How EDS Affects Mental Health

How EDS Affects Mental Health
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A combination of symptoms and stress from chronic pain in patients with Ehlers-Danlos syndrome (EDS) can contribute to the risk of mental health problems.

EDS refers to a group of disorders that affect the connective tissue, making it weak and easy to damage. Connective tissue gives structure and support to joints, skin, blood vessels, and organs. Weakening in the connective tissue causes mobility issues and raises the risk of injury for patients, potentially leading to mental health problems.

What mental health problems are common in EDS?

Research has shown that anxiety, depression, and other mood disorders are common in EDS patient populations.

Somatoform disorders, where patients experience pain and fatigue without a known cause, are also common in patients with EDS.

What causes mental health problems?

Genetics plays a role in mental health, though researchers don’t know the extent of this connection. A person’s genetic blueprint may predispose them to developing mental health issues, but the environment may be responsible for the development of symptoms.

Pain is one of the main factors contributing to mental health problems in EDS. Many patients may also be anxious about experiencing dislocations as they go about their daily lives. The disease may cause sleep disturbances, resulting in a lack of enough restful sleep. Finally, chronic fatigue can exacerbate or contribute to mental health problems.

How common are psychiatric disorders in EDS?

In classical and hypermobile EDS, the prevalence of psychiatric disorders may be as high as 43%. The anxiety rate may be as high as 25% and the depression rate as high as 26%.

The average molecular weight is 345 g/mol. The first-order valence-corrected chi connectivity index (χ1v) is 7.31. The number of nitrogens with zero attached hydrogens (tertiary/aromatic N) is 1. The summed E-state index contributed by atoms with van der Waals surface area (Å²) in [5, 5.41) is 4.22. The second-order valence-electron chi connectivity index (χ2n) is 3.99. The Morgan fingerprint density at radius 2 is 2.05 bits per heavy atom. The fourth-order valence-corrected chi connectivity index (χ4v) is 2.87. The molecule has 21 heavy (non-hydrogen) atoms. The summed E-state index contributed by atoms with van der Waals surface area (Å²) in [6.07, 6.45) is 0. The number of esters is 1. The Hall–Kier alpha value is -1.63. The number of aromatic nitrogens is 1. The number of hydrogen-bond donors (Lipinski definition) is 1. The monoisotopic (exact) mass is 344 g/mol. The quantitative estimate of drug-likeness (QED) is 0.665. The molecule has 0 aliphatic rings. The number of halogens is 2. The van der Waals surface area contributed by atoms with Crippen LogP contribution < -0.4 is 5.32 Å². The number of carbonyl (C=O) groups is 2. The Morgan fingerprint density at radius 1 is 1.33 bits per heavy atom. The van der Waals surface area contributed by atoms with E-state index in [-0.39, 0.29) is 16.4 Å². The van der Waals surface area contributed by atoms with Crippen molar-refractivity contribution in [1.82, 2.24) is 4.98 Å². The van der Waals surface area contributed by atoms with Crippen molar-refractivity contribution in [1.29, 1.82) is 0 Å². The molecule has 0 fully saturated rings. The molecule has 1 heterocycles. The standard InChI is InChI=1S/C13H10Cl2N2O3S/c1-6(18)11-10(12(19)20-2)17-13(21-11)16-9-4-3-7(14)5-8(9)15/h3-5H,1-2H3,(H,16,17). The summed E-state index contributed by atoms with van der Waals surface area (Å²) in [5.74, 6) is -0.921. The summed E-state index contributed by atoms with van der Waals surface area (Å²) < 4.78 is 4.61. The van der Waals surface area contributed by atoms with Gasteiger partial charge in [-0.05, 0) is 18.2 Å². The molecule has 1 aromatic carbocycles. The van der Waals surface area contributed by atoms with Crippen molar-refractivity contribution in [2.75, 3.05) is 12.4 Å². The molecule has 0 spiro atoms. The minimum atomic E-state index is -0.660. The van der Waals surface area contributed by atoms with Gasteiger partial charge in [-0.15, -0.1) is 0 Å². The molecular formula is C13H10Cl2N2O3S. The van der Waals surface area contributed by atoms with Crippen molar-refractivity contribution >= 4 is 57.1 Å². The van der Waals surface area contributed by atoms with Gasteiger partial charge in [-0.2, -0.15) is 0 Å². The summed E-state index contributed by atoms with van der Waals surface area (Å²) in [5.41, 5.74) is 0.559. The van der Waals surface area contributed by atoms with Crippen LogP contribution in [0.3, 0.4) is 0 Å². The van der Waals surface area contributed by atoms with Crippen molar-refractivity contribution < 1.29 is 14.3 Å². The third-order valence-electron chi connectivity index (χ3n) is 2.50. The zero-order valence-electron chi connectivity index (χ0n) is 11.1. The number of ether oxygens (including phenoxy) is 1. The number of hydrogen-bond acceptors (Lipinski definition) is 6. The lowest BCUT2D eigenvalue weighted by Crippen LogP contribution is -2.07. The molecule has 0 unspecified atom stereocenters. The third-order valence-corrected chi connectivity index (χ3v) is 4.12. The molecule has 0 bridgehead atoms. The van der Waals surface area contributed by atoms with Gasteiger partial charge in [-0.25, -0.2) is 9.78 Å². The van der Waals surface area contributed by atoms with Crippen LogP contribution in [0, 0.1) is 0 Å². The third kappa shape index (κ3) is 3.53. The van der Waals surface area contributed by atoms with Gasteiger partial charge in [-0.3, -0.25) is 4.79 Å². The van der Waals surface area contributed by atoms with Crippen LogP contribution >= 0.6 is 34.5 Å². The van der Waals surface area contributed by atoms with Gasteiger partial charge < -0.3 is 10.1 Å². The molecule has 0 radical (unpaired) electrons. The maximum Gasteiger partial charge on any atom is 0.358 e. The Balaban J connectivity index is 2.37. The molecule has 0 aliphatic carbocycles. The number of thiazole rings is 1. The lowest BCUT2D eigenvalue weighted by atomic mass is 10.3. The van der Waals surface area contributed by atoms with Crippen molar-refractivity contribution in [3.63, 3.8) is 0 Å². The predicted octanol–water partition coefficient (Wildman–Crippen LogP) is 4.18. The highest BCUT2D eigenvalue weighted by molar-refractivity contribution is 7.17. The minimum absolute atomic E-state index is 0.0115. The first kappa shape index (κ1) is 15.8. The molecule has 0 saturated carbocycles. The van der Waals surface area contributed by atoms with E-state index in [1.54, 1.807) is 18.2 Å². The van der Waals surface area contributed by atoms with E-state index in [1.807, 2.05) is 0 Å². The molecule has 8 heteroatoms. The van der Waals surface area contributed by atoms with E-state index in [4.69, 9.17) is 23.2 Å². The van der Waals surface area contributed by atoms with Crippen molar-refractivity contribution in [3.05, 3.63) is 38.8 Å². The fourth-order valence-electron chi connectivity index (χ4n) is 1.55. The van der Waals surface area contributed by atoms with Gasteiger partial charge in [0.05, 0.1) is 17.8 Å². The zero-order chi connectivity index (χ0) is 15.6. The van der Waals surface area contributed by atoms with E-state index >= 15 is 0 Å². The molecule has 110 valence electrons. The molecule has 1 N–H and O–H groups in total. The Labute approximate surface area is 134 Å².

Because other types of EDS are rarer, researchers have conducted few studies on mental health and psychiatric problems on these patients.

 

Last updated: June 10, 2020

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Ehlers-Danlos News is strictly a news and information website about the disease. It does not provide medical advice, diagnosis, or treatment. This content is not intended to be a substitute for professional medical advice, diagnosis, or treatment. Always seek the advice of your physician or other qualified health provider with any questions you may have regarding a medical condition. Never disregard professional medical advice or delay in seeking it because of something you have read on this website.

Emily holds a Ph.D. in Biochemistry from the University of Iowa and is currently a postdoctoral scholar at the University of Wisconsin-Madison. She graduated with a Masters in Chemistry from the Georgia Institute of Technology and holds a Bachelors in Biology and Chemistry from the University of Central Arkansas. Emily is passionate about science communication, and, in her free time, writes and illustrates children’s stories.
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Özge has a MSc. in Molecular Genetics from the University of Leicester and a PhD in Developmental Biology from Queen Mary University of London. She worked as a Post-doctoral Research Associate at the University of Leicester for six years in the field of Behavioural Neurology before moving into science communication. She worked as the Research Communication Officer at a London based charity for almost two years.
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Emily holds a Ph.D. in Biochemistry from the University of Iowa and is currently a postdoctoral scholar at the University of Wisconsin-Madison. She graduated with a Masters in Chemistry from the Georgia Institute of Technology and holds a Bachelors in Biology and Chemistry from the University of Central Arkansas. Emily is passionate about science communication, and, in her free time, writes and illustrates children’s stories.
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